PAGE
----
April 15, 2011

Another Ninth Circuit question to the California Supreme Court

As we’ve noted, rule 8.548 of the California Rules of Court allows the United States Supreme Court, a United States Court of Appeals, or a state, territory, or commonwealth court of last resort to ask the California Supreme Court to answer California legal questions, and the California high court more often than not agrees to answer the questions. In a much publicized recent example, the Supreme Court agreed to answer a question posed by the Ninth Circuit that the Ninth Circuit believes is relevant to its decision of a federal constitutional attack on Proposition 8, the ballot proposition that bars same-sex marriages in California.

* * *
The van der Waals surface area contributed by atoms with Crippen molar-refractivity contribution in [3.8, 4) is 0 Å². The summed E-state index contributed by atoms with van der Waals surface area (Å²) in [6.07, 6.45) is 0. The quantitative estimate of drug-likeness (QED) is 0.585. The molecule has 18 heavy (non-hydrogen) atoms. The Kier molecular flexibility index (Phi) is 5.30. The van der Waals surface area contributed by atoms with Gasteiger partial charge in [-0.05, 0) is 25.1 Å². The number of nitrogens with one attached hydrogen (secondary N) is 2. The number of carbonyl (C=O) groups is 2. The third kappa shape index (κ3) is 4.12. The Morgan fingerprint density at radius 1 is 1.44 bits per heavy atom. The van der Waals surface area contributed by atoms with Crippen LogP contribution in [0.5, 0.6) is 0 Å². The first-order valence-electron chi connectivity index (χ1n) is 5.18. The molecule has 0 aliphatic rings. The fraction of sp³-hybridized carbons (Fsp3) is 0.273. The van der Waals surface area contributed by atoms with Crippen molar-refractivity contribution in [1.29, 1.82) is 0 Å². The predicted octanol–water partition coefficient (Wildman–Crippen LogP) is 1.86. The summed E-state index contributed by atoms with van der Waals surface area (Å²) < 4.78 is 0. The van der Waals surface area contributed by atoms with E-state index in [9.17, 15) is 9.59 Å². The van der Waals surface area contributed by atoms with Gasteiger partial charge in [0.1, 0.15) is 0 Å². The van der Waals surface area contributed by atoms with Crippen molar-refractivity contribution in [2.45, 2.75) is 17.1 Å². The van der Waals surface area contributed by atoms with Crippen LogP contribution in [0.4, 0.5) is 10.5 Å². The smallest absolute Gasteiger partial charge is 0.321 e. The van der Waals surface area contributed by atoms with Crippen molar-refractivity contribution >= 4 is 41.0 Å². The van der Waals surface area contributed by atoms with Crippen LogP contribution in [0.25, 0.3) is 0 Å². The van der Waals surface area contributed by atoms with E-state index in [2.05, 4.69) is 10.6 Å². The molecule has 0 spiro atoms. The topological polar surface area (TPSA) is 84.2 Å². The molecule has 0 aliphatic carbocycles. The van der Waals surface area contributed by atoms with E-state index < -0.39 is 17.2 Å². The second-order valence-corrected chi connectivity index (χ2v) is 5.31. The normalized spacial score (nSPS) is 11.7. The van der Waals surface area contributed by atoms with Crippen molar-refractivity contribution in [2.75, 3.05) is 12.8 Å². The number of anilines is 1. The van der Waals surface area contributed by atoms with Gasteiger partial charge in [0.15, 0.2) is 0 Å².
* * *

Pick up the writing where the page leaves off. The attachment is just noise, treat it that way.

Recently, the Ninth Circuit sent another question to the state Supreme Court. In Doe v. Harris, the Court of Appeals says it wants to know “Whether, under California law, the default rule of contract interpretation is (a) that the law in effect at the time of a plea agreement binds the parties, or (b) that the terms of a plea agreement may be affected by changes in law.” The Supreme Court has filed the Ninth Circuit’s request. There is no deadline for the Supreme Court to accept or reject the question, but it is likely to make that decision by early June.

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